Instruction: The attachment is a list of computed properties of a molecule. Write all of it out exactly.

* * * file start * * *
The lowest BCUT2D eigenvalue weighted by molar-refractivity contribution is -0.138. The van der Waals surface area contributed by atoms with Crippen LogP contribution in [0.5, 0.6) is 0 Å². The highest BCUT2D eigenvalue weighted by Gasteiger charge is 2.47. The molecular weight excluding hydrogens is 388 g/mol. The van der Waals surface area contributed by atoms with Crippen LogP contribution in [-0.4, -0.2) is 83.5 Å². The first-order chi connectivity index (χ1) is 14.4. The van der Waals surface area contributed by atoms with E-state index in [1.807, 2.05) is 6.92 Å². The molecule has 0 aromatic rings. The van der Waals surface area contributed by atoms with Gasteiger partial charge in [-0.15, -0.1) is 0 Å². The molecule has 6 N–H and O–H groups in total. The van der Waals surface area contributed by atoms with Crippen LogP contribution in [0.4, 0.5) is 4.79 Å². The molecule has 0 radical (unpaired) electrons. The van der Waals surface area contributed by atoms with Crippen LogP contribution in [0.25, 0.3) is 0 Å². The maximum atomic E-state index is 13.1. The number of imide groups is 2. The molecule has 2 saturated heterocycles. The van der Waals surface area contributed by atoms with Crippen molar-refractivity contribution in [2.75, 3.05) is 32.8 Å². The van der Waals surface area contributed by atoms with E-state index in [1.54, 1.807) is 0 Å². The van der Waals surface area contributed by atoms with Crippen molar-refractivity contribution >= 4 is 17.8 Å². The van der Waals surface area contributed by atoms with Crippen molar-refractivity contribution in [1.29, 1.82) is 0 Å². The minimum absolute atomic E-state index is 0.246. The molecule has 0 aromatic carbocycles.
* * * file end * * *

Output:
The lowest BCUT2D eigenvalue weighted by molar-refractivity contribution is -0.138. The van der Waals surface area contributed by atoms with Crippen LogP contribution in [0.5, 0.6) is 0 Å². The highest BCUT2D eigenvalue weighted by Gasteiger charge is 2.47. The molecular weight excluding hydrogens is 388 g/mol. The van der Waals surface area contributed by atoms with Crippen LogP contribution in [-0.4, -0.2) is 83.5 Å². The first-order chi connectivity index (χ1) is 14.4. The van der Waals surface area contributed by atoms with E-state index in [1.807, 2.05) is 6.92 Å². The molecule has 0 aromatic rings. The van der Waals surface area contributed by atoms with Gasteiger partial charge in [-0.15, -0.1) is 0 Å². The molecule has 6 N–H and O–H groups in total. The van der Waals surface area contributed by atoms with Crippen LogP contribution in [0.4, 0.5) is 4.79 Å². The molecule has 0 radical (unpaired) electrons. The van der Waals surface area contributed by atoms with Crippen LogP contribution in [0.25, 0.3) is 0 Å². The maximum atomic E-state index is 13.1. The number of imide groups is 2. The molecule has 2 saturated heterocycles. The van der Waals surface area contributed by atoms with Crippen molar-refractivity contribution in [2.75, 3.05) is 32.8 Å². The van der Waals surface area contributed by atoms with E-state index in [1.54, 1.807) is 0 Å². The van der Waals surface area contributed by atoms with Crippen molar-refractivity contribution >= 4 is 17.8 Å². The van der Waals surface area contributed by atoms with Crippen molar-refractivity contribution in [1.29, 1.82) is 0 Å². The minimum absolute atomic E-state index is 0.246. The molecule has 0 aromatic carbocycles.